Malaysia’s newly elected prime minister, Mahathir Mohamad, has ordered a review of all foreign contracts and projects, including the Kuala Lumpur-Singapore High Speed Rail project, after winning last week’s election.
“With regard to all those contracts, we will review them to see how they favour us,” he said during a televised press conference in Manila on Saturday. “We want to benefit from those contracts; whatever decision we make, will be based on a study.”
The KL-Singapore HSR project, which is currently being procured under an availability-based PPP model, is one of the most strategic infrastructure projects in Southeast Asia. It is planned to commence services by December 2026, connecting the two capitals via a 350km high-speed railway. The deadline for bid submissions has been extended by six months following bidders’ requests.
It is unclear whether the development of the HSR project will be affected by the review. MyHSR, the company established by the government to develop the project, had not responded to queries by the time of publication.
A spokesman from Malaysia’s Ministry of Transport told Infrastructure Investor that more information will be available only after Mahathir announces his cabinet line-up and appoints a Minister of Transport.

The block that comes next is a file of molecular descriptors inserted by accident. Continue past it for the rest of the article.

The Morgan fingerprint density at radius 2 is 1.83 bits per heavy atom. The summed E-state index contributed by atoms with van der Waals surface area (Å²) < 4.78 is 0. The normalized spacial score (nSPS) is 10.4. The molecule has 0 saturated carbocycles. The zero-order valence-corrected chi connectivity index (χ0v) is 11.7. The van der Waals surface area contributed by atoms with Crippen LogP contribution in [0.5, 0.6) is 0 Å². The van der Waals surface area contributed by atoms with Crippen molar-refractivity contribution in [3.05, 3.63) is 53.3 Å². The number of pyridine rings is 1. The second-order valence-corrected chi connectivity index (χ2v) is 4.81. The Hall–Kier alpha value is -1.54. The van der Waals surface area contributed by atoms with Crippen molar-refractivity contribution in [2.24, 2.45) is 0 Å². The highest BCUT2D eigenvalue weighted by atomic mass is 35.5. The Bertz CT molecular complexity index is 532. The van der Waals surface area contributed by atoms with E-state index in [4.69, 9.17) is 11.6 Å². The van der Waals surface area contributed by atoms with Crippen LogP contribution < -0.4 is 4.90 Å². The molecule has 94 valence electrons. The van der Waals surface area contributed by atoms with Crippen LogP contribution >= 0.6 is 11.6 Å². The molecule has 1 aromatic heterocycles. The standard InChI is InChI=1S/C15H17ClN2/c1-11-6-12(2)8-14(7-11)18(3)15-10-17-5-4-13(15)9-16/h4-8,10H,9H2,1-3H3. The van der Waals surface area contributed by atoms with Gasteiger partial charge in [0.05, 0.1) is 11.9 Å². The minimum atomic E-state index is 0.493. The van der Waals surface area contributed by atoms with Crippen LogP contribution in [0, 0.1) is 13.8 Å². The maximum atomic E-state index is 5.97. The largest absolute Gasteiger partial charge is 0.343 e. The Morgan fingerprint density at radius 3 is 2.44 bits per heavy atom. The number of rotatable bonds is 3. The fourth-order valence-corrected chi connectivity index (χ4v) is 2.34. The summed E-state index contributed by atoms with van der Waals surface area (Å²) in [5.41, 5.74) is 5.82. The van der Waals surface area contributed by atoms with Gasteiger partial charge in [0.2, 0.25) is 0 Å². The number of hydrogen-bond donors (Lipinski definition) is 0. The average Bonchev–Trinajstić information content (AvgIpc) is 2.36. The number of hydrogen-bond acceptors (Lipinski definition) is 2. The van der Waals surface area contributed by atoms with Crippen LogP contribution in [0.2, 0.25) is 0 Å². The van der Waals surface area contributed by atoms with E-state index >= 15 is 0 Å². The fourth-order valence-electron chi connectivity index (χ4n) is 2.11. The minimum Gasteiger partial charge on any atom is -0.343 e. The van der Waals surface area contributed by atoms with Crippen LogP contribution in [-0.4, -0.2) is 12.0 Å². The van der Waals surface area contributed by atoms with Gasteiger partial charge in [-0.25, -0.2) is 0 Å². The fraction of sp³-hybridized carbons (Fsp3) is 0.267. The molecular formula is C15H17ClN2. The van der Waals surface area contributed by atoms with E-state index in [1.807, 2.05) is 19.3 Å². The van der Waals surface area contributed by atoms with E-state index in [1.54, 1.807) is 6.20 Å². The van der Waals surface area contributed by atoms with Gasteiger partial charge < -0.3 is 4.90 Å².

In addition to the KL-Singapore HSR project, the review will also cover projects under the China-led One Belt, One Road initiative, such as the 55 billion-ringgit ($13.9 billion; €11.7 billion) East Coast Rail Line and the 30 billion-ringgit Malacca Gateway Port. According to Reuters, Mahathir has pledged to review all large-scale infrastructure projects approved by former prime minister Najib Razak, who has been accused of corruption.
On Saturday, Mahathir appointed a special team called the “Council of Eminent Persons” to advise the government on economic and financial matters for the first 100 days.
On Sunday, Tun Daim Zainuddin, head of the “Council of Eminent Persons”, met the chief executives of the country’s six largest government-linked investment firms for feedback on the economy, the market and the ringgit.
The Council will enlist the help of sovereign and state pension funds on issues related to the review of specific funds and companies, as well as projects and contracts where they have specific and relevant expertise and resources, according to a joint statement.
During the meeting, Tun Daim stressed it is important for the funds to separate professional management of the institutions and any undue interference from political and any other external parties. He said funds that had political representation on their respective board of directors, will be reviewed and changes will be made as required, according to the institutions’ joint statement.